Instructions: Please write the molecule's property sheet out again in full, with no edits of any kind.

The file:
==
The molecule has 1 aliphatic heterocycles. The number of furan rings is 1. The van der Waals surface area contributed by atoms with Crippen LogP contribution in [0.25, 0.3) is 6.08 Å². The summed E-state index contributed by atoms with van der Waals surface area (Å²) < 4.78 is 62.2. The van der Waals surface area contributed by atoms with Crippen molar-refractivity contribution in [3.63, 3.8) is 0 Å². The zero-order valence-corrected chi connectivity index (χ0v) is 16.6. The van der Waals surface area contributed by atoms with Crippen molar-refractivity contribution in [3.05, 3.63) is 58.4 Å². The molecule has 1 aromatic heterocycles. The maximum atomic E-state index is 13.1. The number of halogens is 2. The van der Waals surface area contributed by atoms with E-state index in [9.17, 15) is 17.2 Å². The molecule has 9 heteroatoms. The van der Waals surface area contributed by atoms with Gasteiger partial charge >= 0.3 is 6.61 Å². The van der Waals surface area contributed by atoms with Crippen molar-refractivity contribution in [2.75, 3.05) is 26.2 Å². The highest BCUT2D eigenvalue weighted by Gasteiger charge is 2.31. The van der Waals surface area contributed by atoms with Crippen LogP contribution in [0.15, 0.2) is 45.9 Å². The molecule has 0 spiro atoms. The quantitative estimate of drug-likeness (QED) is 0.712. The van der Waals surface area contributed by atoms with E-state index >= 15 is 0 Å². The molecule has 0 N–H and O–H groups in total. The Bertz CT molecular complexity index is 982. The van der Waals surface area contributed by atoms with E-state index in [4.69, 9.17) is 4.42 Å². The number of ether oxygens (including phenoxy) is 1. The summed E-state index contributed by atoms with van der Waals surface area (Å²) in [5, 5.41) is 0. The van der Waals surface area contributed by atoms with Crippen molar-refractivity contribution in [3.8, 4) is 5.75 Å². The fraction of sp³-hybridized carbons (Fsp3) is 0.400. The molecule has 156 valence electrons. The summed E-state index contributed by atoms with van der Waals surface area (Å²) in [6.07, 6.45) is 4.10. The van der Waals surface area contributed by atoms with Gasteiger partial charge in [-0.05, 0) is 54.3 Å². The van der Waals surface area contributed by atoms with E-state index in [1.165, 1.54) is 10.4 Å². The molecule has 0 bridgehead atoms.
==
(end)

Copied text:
The molecule has 1 aliphatic heterocycles. The number of furan rings is 1. The van der Waals surface area contributed by atoms with Crippen LogP contribution in [0.25, 0.3) is 6.08 Å². The summed E-state index contributed by atoms with van der Waals surface area (Å²) < 4.78 is 62.2. The van der Waals surface area contributed by atoms with Crippen molar-refractivity contribution in [3.63, 3.8) is 0 Å². The zero-order valence-corrected chi connectivity index (χ0v) is 16.6. The van der Waals surface area contributed by atoms with Crippen molar-refractivity contribution in [3.05, 3.63) is 58.4 Å². The molecule has 1 aromatic heterocycles. The maximum atomic E-state index is 13.1. The number of halogens is 2. The van der Waals surface area contributed by atoms with E-state index in [9.17, 15) is 17.2 Å². The molecule has 9 heteroatoms. The van der Waals surface area contributed by atoms with Gasteiger partial charge >= 0.3 is 6.61 Å². The van der Waals surface area contributed by atoms with Crippen molar-refractivity contribution in [2.75, 3.05) is 26.2 Å². The highest BCUT2D eigenvalue weighted by Gasteiger charge is 2.31. The van der Waals surface area contributed by atoms with Crippen LogP contribution in [0.15, 0.2) is 45.9 Å². The molecule has 0 spiro atoms. The quantitative estimate of drug-likeness (QED) is 0.712. The van der Waals surface area contributed by atoms with E-state index >= 15 is 0 Å². The molecule has 0 N–H and O–H groups in total. The Bertz CT molecular complexity index is 982. The van der Waals surface area contributed by atoms with E-state index in [4.69, 9.17) is 4.42 Å². The number of ether oxygens (including phenoxy) is 1. The summed E-state index contributed by atoms with van der Waals surface area (Å²) in [5, 5.41) is 0. The van der Waals surface area contributed by atoms with Crippen molar-refractivity contribution in [3.8, 4) is 5.75 Å². The fraction of sp³-hybridized carbons (Fsp3) is 0.400. The molecule has 156 valence electrons. The summed E-state index contributed by atoms with van der Waals surface area (Å²) in [6.07, 6.45) is 4.10. The van der Waals surface area contributed by atoms with Gasteiger partial charge in [-0.05, 0) is 54.3 Å². The van der Waals surface area contributed by atoms with E-state index in [1.165, 1.54) is 10.4 Å². The molecule has 0 bridgehead atoms.